Irish Examiner

Council to get legal advice

- Christy Parker

The executive of Waterford City and County Council is to seek legal advice, after councillor­s voted by a large majority to alter a wind-energy strategy map on the county d e ve l o p m e n t p l a n , r e portedly to prevent a wind turbine developmen­t.

The townland of Knockanore in west Waterford is being targeted for a massive wind-farm proposal by German energy company, Innogy, through its subsidiary, Innogy Renewables Ireland Ltd.

Fianna Fáil councillor James Tobin, who lives in the locality, tabled an emergency motion at a council meeting to discuss the proposal. The councillor said he represente­d 800 people in his parish alone and his motion reflected their rejection of wind turbines in a locality noted for its natural beauty.

The energy company had submitted a pre-planning consultati­on request directly to Bord Pleanála, in regard to “the potential for developing a renewable energy project in the vicinity of Lyrenacarr­iga and surroundin­g areas”. The proposed plan is understood to include 25 turbines, 150 metres high, on 3, 500 acres of Coillte and privately owned land straddling the Waterford-Cork border.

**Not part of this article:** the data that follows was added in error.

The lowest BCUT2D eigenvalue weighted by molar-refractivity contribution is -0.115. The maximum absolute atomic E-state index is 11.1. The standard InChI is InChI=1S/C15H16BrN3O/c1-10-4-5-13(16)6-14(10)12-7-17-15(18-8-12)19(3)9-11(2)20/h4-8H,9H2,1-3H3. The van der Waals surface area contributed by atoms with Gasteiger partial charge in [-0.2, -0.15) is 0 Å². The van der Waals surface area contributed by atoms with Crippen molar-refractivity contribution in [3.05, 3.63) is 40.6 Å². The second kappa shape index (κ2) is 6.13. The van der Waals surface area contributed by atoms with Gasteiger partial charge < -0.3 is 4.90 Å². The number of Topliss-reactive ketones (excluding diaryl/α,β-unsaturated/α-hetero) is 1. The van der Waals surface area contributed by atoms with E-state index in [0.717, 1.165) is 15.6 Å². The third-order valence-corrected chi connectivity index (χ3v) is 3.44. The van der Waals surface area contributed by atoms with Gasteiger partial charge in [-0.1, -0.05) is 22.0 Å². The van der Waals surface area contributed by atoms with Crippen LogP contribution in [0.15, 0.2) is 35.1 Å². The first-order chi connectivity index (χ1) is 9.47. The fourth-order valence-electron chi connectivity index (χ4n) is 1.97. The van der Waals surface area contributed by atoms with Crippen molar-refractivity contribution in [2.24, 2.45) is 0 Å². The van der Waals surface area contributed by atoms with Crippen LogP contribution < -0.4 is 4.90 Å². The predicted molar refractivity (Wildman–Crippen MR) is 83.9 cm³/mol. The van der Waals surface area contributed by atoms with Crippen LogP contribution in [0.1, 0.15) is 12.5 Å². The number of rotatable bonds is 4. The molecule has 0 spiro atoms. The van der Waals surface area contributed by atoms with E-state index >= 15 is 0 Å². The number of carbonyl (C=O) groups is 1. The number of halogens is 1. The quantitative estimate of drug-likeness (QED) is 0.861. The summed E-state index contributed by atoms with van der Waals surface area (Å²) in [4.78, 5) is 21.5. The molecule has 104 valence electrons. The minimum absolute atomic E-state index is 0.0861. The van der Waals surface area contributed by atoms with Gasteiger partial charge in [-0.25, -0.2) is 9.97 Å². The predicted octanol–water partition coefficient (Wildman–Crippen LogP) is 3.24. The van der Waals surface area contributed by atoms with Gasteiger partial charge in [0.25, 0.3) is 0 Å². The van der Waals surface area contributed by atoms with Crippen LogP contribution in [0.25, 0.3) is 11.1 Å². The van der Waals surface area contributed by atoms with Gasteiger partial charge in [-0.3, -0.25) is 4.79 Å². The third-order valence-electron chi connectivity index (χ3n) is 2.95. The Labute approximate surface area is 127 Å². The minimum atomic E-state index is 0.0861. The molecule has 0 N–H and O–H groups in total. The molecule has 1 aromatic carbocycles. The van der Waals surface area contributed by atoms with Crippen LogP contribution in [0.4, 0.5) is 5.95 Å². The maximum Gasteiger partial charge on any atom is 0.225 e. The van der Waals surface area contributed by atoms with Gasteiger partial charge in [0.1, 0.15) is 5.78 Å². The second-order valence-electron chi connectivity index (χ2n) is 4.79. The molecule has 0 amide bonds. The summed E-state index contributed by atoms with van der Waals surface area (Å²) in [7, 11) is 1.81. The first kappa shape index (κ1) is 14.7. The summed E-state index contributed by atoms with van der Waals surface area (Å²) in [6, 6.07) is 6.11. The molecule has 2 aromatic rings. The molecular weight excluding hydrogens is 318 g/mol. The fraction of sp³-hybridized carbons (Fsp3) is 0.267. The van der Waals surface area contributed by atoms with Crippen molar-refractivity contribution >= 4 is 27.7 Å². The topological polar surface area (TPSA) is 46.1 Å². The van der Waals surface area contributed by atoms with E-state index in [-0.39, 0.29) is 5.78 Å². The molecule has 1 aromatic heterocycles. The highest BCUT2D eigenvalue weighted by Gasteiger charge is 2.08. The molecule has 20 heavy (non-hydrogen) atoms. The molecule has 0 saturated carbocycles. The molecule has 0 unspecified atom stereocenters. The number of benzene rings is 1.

Mr Tobin said the motion was cognisant that Waterford Council had been prevented from drawing up a county developmen­t plan in 2017, due to the 2014 city-andcounty amalgamati­on.

However. without a new developmen­t plan “until around 2022”, he feared it would be “too late” for the county.

Fianna Fáil councillor Tom Cronin, meanwhile, accused the Government of leaving Waterford “in limbo”, by preventing it from drawing up a developmen­t plan earlier. He said while people were denied one-off housing developmen­ts, due to landscape considerat­ions, “huge industrial turbines are considered ok.”

However, the council’s CEO, Michael Walsh, said the authority may have to seek legal advice. He said that as the motion “intended to prevent a developmen­t”, with potential consequenc­es, he would have to revert to legal advice authoritie­s.

He undertook to inform the councillor­s of any decision in the coming weeks.

Meanwhile, Labour councillor John Pratt said he was one of many councillor­s contacted by Innogy, through email, advising that in opposing the developmen­t, the council would be “setting a very dangerous precedent for the county”, which “could jeopardise future inward investment”.

The sole dissenter was metropolit­an-based Independen­t Joe Conway, who said wind energy helped reduce electricit­y costs and confidence should be placed in planning authoritie­s.

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